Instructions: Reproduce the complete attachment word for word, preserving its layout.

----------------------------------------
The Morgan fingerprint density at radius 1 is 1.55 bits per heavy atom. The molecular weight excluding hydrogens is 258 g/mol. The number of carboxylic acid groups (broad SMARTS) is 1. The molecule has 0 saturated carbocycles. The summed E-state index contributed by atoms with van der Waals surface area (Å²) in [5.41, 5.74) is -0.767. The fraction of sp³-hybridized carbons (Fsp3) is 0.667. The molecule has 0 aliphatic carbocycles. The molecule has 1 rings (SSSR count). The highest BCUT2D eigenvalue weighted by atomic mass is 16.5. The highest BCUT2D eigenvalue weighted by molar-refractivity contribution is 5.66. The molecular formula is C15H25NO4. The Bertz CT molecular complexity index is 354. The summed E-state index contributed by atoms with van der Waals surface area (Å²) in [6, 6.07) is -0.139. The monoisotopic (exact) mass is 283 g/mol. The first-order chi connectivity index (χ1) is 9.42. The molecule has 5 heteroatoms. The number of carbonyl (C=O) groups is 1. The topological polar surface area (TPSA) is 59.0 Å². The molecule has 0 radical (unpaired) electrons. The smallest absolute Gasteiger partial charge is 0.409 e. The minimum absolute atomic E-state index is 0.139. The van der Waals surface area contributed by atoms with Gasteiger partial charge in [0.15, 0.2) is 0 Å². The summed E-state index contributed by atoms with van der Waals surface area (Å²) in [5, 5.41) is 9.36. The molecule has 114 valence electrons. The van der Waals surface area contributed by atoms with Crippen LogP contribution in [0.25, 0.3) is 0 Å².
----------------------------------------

The Morgan fingerprint density at radius 1 is 1.55 bits per heavy atom. The molecular weight excluding hydrogens is 258 g/mol. The number of carboxylic acid groups (broad SMARTS) is 1. The molecule has 0 saturated carbocycles. The summed E-state index contributed by atoms with van der Waals surface area (Å²) in [5.41, 5.74) is -0.767. The fraction of sp³-hybridized carbons (Fsp3) is 0.667. The molecule has 0 aliphatic carbocycles. The molecule has 1 rings (SSSR count). The highest BCUT2D eigenvalue weighted by atomic mass is 16.5. The highest BCUT2D eigenvalue weighted by molar-refractivity contribution is 5.66. The molecular formula is C15H25NO4. The Bertz CT molecular complexity index is 354. The summed E-state index contributed by atoms with van der Waals surface area (Å²) in [6, 6.07) is -0.139. The monoisotopic (exact) mass is 283 g/mol. The first-order chi connectivity index (χ1) is 9.42. The molecule has 5 heteroatoms. The number of carbonyl (C=O) groups is 1. The topological polar surface area (TPSA) is 59.0 Å². The molecule has 0 radical (unpaired) electrons. The smallest absolute Gasteiger partial charge is 0.409 e. The minimum absolute atomic E-state index is 0.139. The van der Waals surface area contributed by atoms with Gasteiger partial charge in [0.15, 0.2) is 0 Å². The summed E-state index contributed by atoms with van der Waals surface area (Å²) in [5, 5.41) is 9.36. The molecule has 114 valence electrons. The van der Waals surface area contributed by atoms with Crippen LogP contribution in [0.25, 0.3) is 0 Å².